- The design of the IPL is deliberately kept simple. This makes adding support for new network types easy, and allows for easy adaptation of Ibis as an communication framework.
Satin extends Java with Cilk-like primitives that make it very convenient for the programmer to write divide and conquer style programs. Unlike manager/worker programs, divide-and-conquer algorithms operate by recursively dividing a problem into smaller sub-problems. This recursive subdivision goes on until the remaining sub-problem becomes trivial to solve. After solving sub-problems, their results are recursively recombined until the final solution is assembled. Due to its hierarchical nature, the divide-and-conquer model maps cleanly to extremely large-scale systems, which also tend to have an hierarchical structure. Satin contains a efficient and simple load-balancing algorithm, Cluster-aware Random Stealing (CRS), which outperforms existing load- balancing strategies on large multi-cluster systems. In addition, Satin also provides efficient fault-tolerance, malleability (e.g. the ability to cope with dynamically changing number of processors) and migration in a way that is transparent to the application.
The MPJ programming interface has been defined by the Java Grande forum to provide MPI-like message passing for Java applications. Ibis MPJ is a pure-Java implementation of this interface, and delivers high-performance communication, while being deployable on various platforms, from Myrinet-based clusters to grids. See a paper by Markus Bornemann et. al. for more details.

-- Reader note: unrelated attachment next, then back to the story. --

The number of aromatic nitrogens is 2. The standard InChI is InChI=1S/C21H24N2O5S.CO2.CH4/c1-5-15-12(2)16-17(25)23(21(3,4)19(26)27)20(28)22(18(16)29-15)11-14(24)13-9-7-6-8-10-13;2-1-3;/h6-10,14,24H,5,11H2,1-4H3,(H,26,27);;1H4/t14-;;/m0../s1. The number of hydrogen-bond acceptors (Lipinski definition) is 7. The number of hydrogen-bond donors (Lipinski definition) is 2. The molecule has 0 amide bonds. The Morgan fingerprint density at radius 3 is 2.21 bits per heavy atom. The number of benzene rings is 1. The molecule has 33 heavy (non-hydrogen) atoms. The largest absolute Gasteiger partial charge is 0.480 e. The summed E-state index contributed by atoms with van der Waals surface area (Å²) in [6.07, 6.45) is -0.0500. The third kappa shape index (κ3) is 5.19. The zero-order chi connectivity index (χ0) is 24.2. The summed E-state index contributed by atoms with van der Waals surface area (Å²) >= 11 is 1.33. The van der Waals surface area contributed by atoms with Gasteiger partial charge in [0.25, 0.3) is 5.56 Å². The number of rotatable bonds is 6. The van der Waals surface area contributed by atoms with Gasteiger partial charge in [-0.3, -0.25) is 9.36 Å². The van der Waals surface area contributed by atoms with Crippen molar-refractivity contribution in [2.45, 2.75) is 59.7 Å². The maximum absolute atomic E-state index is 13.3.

We built a Remote Method Invocation (RMI) implementation on top of Ibis. RMI is described here. Ibis boosts RMI performance using several optimizations, especially to avoid the high overhead of runtime type inspection that current RMI implementations have. Earlier projects (e.g., Manta) applied similar optimizations by writing parts of the runtime system in native code (C instead of Java), giving up Java’s high portability. The philosophy behind Ibis is to try to obtain good performance without using any native code, but allow native solutions to further optimize special cases. For example, a Grid application developed with Ibis can use a pure-Java RMI implementation over TCP/IP that will run “everywhere”. However, when the application runs on, say, a Myrinet cluster, the RMI runtime system can request Ibis to load a more efficient communication implementation for Myrinet that partially uses native code.
The Java Grid Application Toolkit (JavaGAT) offers a set of coordinated, generic and flexible APIs for accessing grid services from application codes, portals, data managements systems, etc.
JavaGAT sits between grid applications and numerous types of grid middleware, such as Globus, Glite, SGE, SSH or Zorilla. JavaGAT lifts the burden of grid application programmers by providing them with a uniform interface that provides file operations, job submission, monitoring, and access to information services. As a result, grid application programmers need only to learn a single API to obtain access to the entire grid. Due to its modular design, JavaGAT can easily be extended with support for other grid middleware layers.